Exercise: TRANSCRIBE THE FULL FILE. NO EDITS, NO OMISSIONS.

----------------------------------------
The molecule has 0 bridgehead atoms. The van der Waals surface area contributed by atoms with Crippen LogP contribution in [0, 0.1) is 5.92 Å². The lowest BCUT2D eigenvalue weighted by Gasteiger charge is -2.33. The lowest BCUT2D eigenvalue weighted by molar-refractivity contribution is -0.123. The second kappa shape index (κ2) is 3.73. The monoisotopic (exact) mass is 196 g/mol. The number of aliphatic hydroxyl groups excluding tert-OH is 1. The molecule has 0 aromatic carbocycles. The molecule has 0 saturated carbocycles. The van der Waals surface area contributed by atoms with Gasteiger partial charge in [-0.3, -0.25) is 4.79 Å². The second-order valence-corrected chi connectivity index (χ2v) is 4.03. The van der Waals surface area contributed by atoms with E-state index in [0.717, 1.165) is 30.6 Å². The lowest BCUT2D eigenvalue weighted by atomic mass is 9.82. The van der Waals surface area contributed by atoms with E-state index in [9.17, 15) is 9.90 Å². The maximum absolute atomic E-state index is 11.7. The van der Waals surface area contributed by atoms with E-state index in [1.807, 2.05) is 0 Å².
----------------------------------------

The molecule has 0 bridgehead atoms. The van der Waals surface area contributed by atoms with Crippen LogP contribution in [0, 0.1) is 5.92 Å². The lowest BCUT2D eigenvalue weighted by Gasteiger charge is -2.33. The lowest BCUT2D eigenvalue weighted by molar-refractivity contribution is -0.123. The second kappa shape index (κ2) is 3.73. The monoisotopic (exact) mass is 196 g/mol. The number of aliphatic hydroxyl groups excluding tert-OH is 1. The molecule has 0 aromatic carbocycles. The molecule has 0 saturated carbocycles. The van der Waals surface area contributed by atoms with Gasteiger partial charge in [-0.3, -0.25) is 4.79 Å². The second-order valence-corrected chi connectivity index (χ2v) is 4.03. The van der Waals surface area contributed by atoms with E-state index in [0.717, 1.165) is 30.6 Å². The lowest BCUT2D eigenvalue weighted by atomic mass is 9.82. The van der Waals surface area contributed by atoms with E-state index in [9.17, 15) is 9.90 Å². The maximum absolute atomic E-state index is 11.7. The van der Waals surface area contributed by atoms with E-state index in [1.807, 2.05) is 0 Å².